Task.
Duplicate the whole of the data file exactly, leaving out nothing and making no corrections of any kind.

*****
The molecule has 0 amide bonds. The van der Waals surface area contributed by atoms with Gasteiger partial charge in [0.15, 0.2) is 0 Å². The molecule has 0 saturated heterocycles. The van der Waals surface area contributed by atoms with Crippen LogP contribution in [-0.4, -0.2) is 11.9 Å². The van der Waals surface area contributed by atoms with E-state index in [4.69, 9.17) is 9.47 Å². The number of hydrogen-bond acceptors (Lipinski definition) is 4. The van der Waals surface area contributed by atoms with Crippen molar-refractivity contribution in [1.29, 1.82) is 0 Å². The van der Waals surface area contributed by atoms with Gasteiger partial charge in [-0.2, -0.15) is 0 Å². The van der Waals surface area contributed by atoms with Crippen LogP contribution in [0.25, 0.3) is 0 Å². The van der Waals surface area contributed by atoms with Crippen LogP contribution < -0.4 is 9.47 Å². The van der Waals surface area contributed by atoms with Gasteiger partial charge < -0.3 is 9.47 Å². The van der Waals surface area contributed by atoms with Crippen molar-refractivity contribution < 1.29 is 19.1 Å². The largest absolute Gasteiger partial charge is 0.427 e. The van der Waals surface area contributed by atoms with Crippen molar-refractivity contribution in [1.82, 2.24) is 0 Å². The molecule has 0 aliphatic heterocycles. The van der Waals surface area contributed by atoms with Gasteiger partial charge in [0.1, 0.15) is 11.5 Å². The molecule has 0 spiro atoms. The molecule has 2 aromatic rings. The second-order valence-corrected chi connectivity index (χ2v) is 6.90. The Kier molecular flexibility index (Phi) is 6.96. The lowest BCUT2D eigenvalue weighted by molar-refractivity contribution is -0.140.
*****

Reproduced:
The molecule has 0 amide bonds. The van der Waals surface area contributed by atoms with Gasteiger partial charge in [0.15, 0.2) is 0 Å². The molecule has 0 saturated heterocycles. The van der Waals surface area contributed by atoms with Crippen LogP contribution in [-0.4, -0.2) is 11.9 Å². The van der Waals surface area contributed by atoms with E-state index in [4.69, 9.17) is 9.47 Å². The number of hydrogen-bond acceptors (Lipinski definition) is 4. The van der Waals surface area contributed by atoms with Crippen molar-refractivity contribution in [1.29, 1.82) is 0 Å². The van der Waals surface area contributed by atoms with Gasteiger partial charge in [-0.2, -0.15) is 0 Å². The van der Waals surface area contributed by atoms with Crippen LogP contribution in [0.25, 0.3) is 0 Å². The van der Waals surface area contributed by atoms with Crippen LogP contribution < -0.4 is 9.47 Å². The van der Waals surface area contributed by atoms with Gasteiger partial charge < -0.3 is 9.47 Å². The van der Waals surface area contributed by atoms with Crippen molar-refractivity contribution < 1.29 is 19.1 Å². The largest absolute Gasteiger partial charge is 0.427 e. The van der Waals surface area contributed by atoms with Crippen molar-refractivity contribution in [1.82, 2.24) is 0 Å². The molecule has 0 aliphatic heterocycles. The van der Waals surface area contributed by atoms with Gasteiger partial charge in [0.1, 0.15) is 11.5 Å². The molecule has 0 spiro atoms. The molecule has 2 aromatic rings. The second-order valence-corrected chi connectivity index (χ2v) is 6.90. The Kier molecular flexibility index (Phi) is 6.96. The lowest BCUT2D eigenvalue weighted by molar-refractivity contribution is -0.140.